I just watched the pilot episode of AMC’s new show, Halt and Catch Fire, which airs in Mad Men‘s Sunday 10pm slot. I was pretty intrigued by the slew of previews I saw while watching this spring’s half season of Mad Men (and by the way, since when does a season start in the spring of one year, take nearly a year hiatus, and then end in the spring of the following year?). I definitely recognize that a show about building a new computer in the early 1980s has the potential to be incredibly boring. There was a lot of good stuff in the pilot as well as some potentially bad but I definitely wasn’t bored.
One of the annoying things about the show is the arrogant genius behaving badly trope. Lee Pace plays the first arrogant genius, Joe MacMillan. When Joe is introduced to us, he is driving his Porsche very, very fast and runs over an armadillo, which is our first clue that he’s in Texas. Joe makes speeches full of the vision thing and gets annoyed when his fellow computer salesman, Gordon, tries to talk about mundane details like free installation. He is a master manipulator, which I found annoying, but he has some mystery in his background, which I found intriguing. I look forward to finding out what he’s been doing since his disappearance from his IBM job a year prior to the events of the show. The second arrogant genius is Cameron Howe, a woman who is a senior at an engineering school, where, for some unknown reason, Joe is a guest speaker. She is the misunderstood genius that no one pays attention to because she is so far ahead of her time. As Mackenzie Davis portrays her, Cameron reminds me of Watts, the Mary Stuart Masterson character in Some Kind of Wonderful, complete with anger at the world and a punk soundtrack playing on her Walkman. But she’s a genius so we forgive her her quirks. The final genius is not as arrogant as he is depressed. Gordon Clark, played by Scott McNairy, was the inventor of a failed computer who has been reduced to selling other people’s computers. When we first meet him, he is drunk and his wife has brought their kids to the jailhouse to bail him out. He drunkenly reminisces about the failure of his computer–when they tried to turn it on to demo it, it wouldn’t turn on. But he is also a visionary, having written an article for Byte magazine about open architectures for CPUs. Joe quotes that article to convince Gordon to come work with him on his new project.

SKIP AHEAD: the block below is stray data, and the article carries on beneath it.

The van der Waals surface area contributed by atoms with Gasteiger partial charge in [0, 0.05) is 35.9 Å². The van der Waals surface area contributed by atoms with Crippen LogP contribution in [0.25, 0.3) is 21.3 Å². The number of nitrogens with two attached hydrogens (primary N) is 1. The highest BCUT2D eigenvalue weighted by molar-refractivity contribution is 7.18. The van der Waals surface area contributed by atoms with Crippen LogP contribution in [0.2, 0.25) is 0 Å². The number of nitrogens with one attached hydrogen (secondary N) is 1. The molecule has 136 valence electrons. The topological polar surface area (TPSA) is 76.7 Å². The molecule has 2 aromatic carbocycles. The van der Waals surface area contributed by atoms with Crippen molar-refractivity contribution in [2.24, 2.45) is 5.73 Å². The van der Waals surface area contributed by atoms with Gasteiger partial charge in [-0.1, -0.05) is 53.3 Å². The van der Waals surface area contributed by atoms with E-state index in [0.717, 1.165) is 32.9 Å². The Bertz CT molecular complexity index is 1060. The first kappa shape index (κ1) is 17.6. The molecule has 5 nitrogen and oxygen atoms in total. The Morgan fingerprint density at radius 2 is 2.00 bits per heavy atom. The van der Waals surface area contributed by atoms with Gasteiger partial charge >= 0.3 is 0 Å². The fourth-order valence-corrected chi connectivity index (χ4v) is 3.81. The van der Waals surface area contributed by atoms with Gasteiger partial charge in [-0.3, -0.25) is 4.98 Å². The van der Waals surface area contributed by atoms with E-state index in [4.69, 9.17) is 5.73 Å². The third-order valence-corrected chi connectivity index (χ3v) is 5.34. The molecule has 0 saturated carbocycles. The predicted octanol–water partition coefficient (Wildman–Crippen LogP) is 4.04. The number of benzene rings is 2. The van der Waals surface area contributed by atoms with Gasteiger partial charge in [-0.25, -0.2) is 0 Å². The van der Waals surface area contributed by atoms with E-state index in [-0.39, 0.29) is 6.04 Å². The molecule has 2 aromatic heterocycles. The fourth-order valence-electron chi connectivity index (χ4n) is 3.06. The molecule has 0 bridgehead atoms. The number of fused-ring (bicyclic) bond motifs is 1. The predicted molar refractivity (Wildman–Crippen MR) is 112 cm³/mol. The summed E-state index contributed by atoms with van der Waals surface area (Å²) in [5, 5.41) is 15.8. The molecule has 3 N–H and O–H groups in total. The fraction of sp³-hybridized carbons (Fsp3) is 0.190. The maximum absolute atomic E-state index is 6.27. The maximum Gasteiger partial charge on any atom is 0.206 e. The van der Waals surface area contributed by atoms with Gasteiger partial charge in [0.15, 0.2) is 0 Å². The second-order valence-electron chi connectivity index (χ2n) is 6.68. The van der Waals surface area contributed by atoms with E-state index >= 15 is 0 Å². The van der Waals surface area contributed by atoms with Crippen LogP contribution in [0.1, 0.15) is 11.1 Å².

Although I found the genius trope annoying and over the top, there was a lot about the show that I enjoyed. I really enjoyed the history of the show. Even though it’s fictional, it reminded me of a lot of things that I haven’t thought about in years. Byte magazine is one of those things. I loved that magazine and was a regular reader in the 1980s. It seemed completely believable to me that someone might have written an article for the magazine that inspired someone else to take a big chance on trying something new and different. Other mentions in the show that brought back memories: CP/M, SCP, the dominance of IBM (International Business Machines) in the computer industry of the day and the joys of playing Centipede at the arcade. I also liked the reverse engineering scene although I can understand that if you don’t have a tech background, that scene might have been confusing or boring or both. That’s probably why it’s kind of glossed over. Most viewers probably won’t be too excited about watching guys using an oscilloscope to record pin voltages and then recording the contents of 64K of ROM to get the BIOS instructions in assembly language. Just writing that sentence makes me smile. It’s a very cool scene.
I am a little torn by the title of the show. On the one hand, I think it’s cool that the title refers to an assembly language instruction, HCF. Assembly is a low-level computer language which means that there is a very low level of abstraction which means the programmer is very close to writing code in binary, the zeroes and ones that the computer understands. It is really geeky to program in assembly these days as most software is written in languages that contain instructions at a higher level of abstraction from binary. HCF is an instruction that halted operation of the computer by instructing it to repeat the same operation over and over. The “catch fire” part of the instruction comes from the story (myth?) that some of the wiring in an old computer heated up so much by this repetition that it actually caught fire. Nice. On the other hand, “halt and catch fire” seems like an obvious metaphor that sometimes the best laid plans blow up in your face. Bleh. In fact, metaphor in this show is pretty obvious. At one point, for example, when it looks like Gordon won’t work with him, Joe pulls out a bat that has the inscription “Swing for the fences” and so he does, literally, by hitting a ball over and over until he breaks a window. Not so subtle.
A couple of other things made me roll my eyes as well. Most of the bonding/conflict stuff between Cameron and Joe, for example. The trick quarter, the conversation about VLSI, and the stupid sex scene all seemed too superficial and lazy. But I understand that first episodes are tricky. The characters have to be introduced and established quickly and so shortcuts are often taken. I just hope the show relies more on the cool stuff once the story is established. I will keep watching to see what they do with this fairly promising start.
I am currently Professor of Digital Media at Plymouth State University in Plymouth, NH. I am also the current Coordinator of General Education at the University. I am interested in game studies, digital literacies, open pedagogies, and generally how technology impacts our culture.